Sports and Money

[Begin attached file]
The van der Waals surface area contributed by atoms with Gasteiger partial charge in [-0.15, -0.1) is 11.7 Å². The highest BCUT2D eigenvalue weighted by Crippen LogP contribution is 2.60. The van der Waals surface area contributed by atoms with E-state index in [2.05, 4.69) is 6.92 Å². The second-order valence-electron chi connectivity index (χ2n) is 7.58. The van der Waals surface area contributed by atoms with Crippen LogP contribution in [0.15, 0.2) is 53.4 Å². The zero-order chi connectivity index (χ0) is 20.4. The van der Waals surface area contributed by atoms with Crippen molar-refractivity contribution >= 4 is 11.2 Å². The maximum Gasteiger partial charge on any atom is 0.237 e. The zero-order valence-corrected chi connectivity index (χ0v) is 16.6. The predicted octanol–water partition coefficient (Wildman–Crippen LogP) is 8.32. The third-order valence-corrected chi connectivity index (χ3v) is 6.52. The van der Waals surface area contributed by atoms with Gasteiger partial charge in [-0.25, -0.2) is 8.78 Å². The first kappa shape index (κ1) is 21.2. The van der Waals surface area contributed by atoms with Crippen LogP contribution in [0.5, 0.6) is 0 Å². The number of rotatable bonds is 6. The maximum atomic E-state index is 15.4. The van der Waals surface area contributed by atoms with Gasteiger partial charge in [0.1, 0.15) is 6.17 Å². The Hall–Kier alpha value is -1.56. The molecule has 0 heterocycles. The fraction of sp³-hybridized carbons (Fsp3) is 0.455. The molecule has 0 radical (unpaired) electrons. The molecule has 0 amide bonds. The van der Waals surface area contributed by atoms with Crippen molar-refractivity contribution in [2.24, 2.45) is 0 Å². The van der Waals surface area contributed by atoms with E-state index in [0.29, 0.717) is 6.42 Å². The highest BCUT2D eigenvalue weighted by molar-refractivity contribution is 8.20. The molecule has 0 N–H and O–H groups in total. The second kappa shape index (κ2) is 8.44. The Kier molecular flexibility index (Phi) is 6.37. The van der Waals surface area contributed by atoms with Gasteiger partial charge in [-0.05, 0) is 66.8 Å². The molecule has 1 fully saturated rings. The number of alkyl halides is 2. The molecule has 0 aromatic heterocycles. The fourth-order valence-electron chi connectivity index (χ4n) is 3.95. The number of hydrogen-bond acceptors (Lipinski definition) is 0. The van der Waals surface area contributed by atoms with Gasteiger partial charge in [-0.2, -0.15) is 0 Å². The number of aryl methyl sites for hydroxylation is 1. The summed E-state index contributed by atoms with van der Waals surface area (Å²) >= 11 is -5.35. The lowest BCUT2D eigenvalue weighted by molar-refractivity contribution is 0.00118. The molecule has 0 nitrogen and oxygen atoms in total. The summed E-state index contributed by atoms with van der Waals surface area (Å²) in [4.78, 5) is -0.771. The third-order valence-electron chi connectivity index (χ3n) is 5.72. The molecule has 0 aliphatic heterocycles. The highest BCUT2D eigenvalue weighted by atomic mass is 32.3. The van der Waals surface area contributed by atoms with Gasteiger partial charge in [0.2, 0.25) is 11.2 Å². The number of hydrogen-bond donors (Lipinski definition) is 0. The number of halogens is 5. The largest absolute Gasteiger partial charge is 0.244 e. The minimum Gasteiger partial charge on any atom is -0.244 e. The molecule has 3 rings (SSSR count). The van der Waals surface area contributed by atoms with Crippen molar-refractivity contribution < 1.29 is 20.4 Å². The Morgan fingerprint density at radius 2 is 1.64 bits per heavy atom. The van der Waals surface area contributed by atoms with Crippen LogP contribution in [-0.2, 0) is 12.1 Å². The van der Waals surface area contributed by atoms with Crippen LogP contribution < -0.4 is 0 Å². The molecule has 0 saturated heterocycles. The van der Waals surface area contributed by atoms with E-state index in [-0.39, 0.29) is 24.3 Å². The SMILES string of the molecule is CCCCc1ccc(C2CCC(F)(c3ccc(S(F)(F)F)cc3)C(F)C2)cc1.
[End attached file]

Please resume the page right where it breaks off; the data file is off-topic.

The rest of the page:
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Anywhere you look today you can see Mark McGwire hitting a home run, or Kobe Bryant dunking over someone. Every time someone watches television or reads a newspaper these, and many other, athletes can be found. Professional sports are all around us; they’re a part of our culture. But, in the last few decades some changes have started to take place. As the popularity of professional athletics has increased, so has the cost to render them and their players’ salaries. Many of the contracts signed today are for millions of dollars. This is unreasonably exorbitant for doing something gaiety. These days sports are centered around money and not focused on the love for the game and entertaining the fans. Some economists argue the point that major league sports, their products, players, and stadiums endow millions of dollars to our economy. This is true, but the “fine print” that goes along with it is often overlooked. Stadiums, for example, cost millions of dollars to build, maintain, etc. The funds to do this are provided by the tax paying citizens of that city. Many teams then, in return, relocate to other cities in search of more money and better facilities. This is no way to reward fans for years of loyal support. There are many programs, scholarships, foundations, etc. formed by many players and organizations though. These are good ways to give back to the communities that sustain them and use their grand salaries in a nice, resourceful manner. Now the major appeal of playing in the “big leagues” is landing big contracts and getting endorsements; instead of a higher, superior level of competition. A prime example of this is Elton Brand, who bypassed his junior and senior year at Duke to go directly to the NBA. Another athlete looking for a big paycheck is Kevin Brown, who recently signed a $105 million dollar contract with the Los Angeles Dodgers. This is an outrageous remuneration for someone that plays a...
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